7×7 has a series on their website titled “Ultimate Sunday Hikes.” I always find them during the week, when I’m most anxious to spend more time outdoors and making plans for the weekend. Fitting. This week, the feature was an East Bay trail, touted as the “hidden gem of Northern Contra Costa County.” I was sold. So today, Jon and I drove up to Crockett to follow the recommendation.
The trail was easy, dotted with cows and Eucalyptus trees, and ended in one of the cutest towns I’ve been to in such close proximity to San Francisco. If you live in the Bay Area and haven’t walked the trail from Crockett to Port Costa, now is the time. To get there, take the last exit off I-80 East before you cross over the Carquinez Bridge, then take a left onto Pamona Street. Follow Pamona through downtown Crockett until you reach the Bull Valley Staging area. Take a left, and park on the lower level. There are two trails that lead to Port Costa, so use the trip as an excuse to make the complete loop- both sides are gorgeous. Already looking forward to going back, and staying at the The Burlington Hotel.
Day hikes are one of my favorite ways to explore the Bay Area, so I am hoping to spend more time documenting my favorites here.
Rice Noodle Salad with Nuoc Cham | Inspired by Epicurious
If I could I would eat a variation of this every day. This salad has all of the same elements and flavors as my favorite lunch in San Francisco- spring rolls from Out the Door.
Summer Peach Crisp | The Year In Food
I have made this recipe over and over again since Kimberley’s cookbook was released earlier this summer. It’s so delicious (and gluten free)! I highly recommend picking up a copy of Vibrant Food.
The first corn soup that really caught my attention was this one from Sprouted Kitchen. I made it on a whim for a dinner party three years ago, and it’s the basis of this recipe that I have followed many times since. Whenever you cut corn off the cob (in the summertime), save the cobs in the refrigerator until you are ready to make stock. When you do, cover them with salted water in the pot and simmer for several hours. The drained stock that results will add an extra depth of flavor to the soup that is more than worth the minimal effort.
I few variations I recommend: adding more heat with some roasted poblanos, texture (like David Lebovitz’ recipe here), or serving the soup as a base with a variety of toppings – roasted veggies, salsa & avocado (like pictured above), or even pork shoulder.
last weekend, jon and I drove to big basin redwood state park.
we made our way there and back on highway one, starting south out of san francisco on 280 – through pacifica and half moon bay – until we reached la honda road and wove east on skyline boulevard to highway 9.
it’s been a few months since our last trip out of the city. at the end of july, shortly after arriving in california (and newly married), we took a week to drive to and from portland. while the trip to portland is one that could be done in a day, we decided that we’d rather take our time and see the coast – stop at state beaches and visitors centers along the way, really take things in – so with a back seat full of camera equipment, books, and food, we set out across the golden gate bridge toward eureka.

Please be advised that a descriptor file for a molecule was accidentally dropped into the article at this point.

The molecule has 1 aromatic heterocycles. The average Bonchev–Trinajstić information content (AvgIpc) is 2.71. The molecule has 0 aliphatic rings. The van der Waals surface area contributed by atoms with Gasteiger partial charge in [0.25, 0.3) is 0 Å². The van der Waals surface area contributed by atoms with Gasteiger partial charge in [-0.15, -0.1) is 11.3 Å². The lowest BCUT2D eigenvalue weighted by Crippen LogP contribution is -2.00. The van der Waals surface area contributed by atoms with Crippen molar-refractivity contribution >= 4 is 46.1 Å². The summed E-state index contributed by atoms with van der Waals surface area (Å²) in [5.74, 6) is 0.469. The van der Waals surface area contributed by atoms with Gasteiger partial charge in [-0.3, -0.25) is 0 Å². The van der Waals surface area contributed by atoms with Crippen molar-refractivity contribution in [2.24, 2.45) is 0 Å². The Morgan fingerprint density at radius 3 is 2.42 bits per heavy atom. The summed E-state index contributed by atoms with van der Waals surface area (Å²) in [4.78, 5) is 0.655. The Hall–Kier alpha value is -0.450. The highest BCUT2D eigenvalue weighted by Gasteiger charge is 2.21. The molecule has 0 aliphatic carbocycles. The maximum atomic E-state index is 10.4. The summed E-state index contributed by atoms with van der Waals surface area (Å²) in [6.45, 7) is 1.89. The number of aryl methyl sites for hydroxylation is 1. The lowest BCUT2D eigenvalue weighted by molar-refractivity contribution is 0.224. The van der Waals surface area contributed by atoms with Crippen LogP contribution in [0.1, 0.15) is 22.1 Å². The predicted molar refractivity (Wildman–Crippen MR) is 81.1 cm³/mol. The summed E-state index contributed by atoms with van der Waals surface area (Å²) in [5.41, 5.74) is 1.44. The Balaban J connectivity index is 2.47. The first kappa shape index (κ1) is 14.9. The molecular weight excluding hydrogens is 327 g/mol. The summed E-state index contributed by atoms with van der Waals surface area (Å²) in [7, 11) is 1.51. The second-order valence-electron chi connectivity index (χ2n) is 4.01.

10 miles shy of the oregon border, we cut east on highway 199 away from crescent city per the suggestion of a national park employee in orick. using our phones as a guide, we took a few turns off the redwood highway into jedediah smith redwood state park, and landed on an almost single-lane road that snaked through the giant trees. compared to being 10th in a line of cars along a two-lane highway, the byway felt like a well-kept secret – the ability to stop underneath the trees was something I’ll never forget about that drive. and just as easily as we had found our way onto this road, we made our way to the other end – into oregon.
on this recent weekend trip, all it took was the thirty-minute stretch on skyline boulevard to make me feel the same as I had in jedediah smith state park. the narrow road linked jaunts through the tall trees with stretches along the crest of a hill by way of tight turns and ascents away from the ocean. when we arrived in the park, jon cooked bacon in our new dutch oven, and we made these sandwiches. every once in a while, it feels really good to get away.
makes 2 sandwiches
4 slices country bread (we used semifreddis sweet batard)
6 slices thick cut bacon
1 cup roasted cherry tomatoes (see below)
1 medium avocado
2 handfuls of arugula
We packed all of our ingredients – some prepared, some not. Start with the bacon – cook over the fire (or on the stove) in a cast iron pan (we cooked ours on the lid of the dutch oven) until crisp. While the bacon is cooking, mash the avocado slightly and season with sea salt. spread the avocado mash onto one side of the bread, layer with 1/2 of the roasted tomatoes, then arugula. When the bacon has finished cooking, break each piece in half and layer on top of the arugula – 3 slices per sandwich. Top with the other slice of bread & cut in half.
(inspired by these from heidi swanson)
1 1/2 – 2 cups cherry tomatoes, cut in half
2 T. brown sugar
1/2 tsp. salt
2-3 T. olive oil